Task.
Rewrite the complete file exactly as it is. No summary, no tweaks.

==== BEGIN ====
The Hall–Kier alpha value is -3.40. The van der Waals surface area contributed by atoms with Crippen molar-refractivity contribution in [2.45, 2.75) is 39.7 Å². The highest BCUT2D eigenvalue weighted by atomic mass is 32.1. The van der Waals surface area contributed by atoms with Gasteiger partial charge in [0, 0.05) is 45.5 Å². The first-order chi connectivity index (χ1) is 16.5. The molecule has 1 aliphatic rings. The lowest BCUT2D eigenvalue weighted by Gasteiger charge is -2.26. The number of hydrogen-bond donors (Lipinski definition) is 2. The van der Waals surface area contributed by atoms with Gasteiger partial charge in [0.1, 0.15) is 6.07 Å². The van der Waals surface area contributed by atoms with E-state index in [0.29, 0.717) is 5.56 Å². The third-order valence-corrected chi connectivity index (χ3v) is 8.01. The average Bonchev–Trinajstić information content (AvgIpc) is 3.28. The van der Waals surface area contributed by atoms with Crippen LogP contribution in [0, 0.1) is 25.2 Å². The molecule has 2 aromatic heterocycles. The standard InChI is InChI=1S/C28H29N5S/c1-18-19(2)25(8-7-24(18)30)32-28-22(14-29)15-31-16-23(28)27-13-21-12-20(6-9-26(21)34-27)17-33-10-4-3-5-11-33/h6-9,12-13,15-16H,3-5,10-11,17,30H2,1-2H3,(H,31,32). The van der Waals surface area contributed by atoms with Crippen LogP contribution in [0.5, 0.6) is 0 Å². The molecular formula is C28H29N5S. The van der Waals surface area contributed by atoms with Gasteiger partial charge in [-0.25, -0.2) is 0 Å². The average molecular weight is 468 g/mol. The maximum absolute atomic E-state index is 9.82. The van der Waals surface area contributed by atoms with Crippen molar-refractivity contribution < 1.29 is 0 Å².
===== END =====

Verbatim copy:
The Hall–Kier alpha value is -3.40. The van der Waals surface area contributed by atoms with Crippen molar-refractivity contribution in [2.45, 2.75) is 39.7 Å². The highest BCUT2D eigenvalue weighted by atomic mass is 32.1. The van der Waals surface area contributed by atoms with Gasteiger partial charge in [0, 0.05) is 45.5 Å². The first-order chi connectivity index (χ1) is 16.5. The molecule has 1 aliphatic rings. The lowest BCUT2D eigenvalue weighted by Gasteiger charge is -2.26. The number of hydrogen-bond donors (Lipinski definition) is 2. The van der Waals surface area contributed by atoms with Gasteiger partial charge in [0.1, 0.15) is 6.07 Å². The van der Waals surface area contributed by atoms with E-state index in [0.29, 0.717) is 5.56 Å². The third-order valence-corrected chi connectivity index (χ3v) is 8.01. The average Bonchev–Trinajstić information content (AvgIpc) is 3.28. The van der Waals surface area contributed by atoms with Crippen LogP contribution in [0, 0.1) is 25.2 Å². The molecule has 2 aromatic heterocycles. The standard InChI is InChI=1S/C28H29N5S/c1-18-19(2)25(8-7-24(18)30)32-28-22(14-29)15-31-16-23(28)27-13-21-12-20(6-9-26(21)34-27)17-33-10-4-3-5-11-33/h6-9,12-13,15-16H,3-5,10-11,17,30H2,1-2H3,(H,31,32). The van der Waals surface area contributed by atoms with Crippen LogP contribution in [0.5, 0.6) is 0 Å². The molecular formula is C28H29N5S. The van der Waals surface area contributed by atoms with Gasteiger partial charge in [-0.25, -0.2) is 0 Å². The average molecular weight is 468 g/mol. The maximum absolute atomic E-state index is 9.82. The van der Waals surface area contributed by atoms with Crippen molar-refractivity contribution < 1.29 is 0 Å².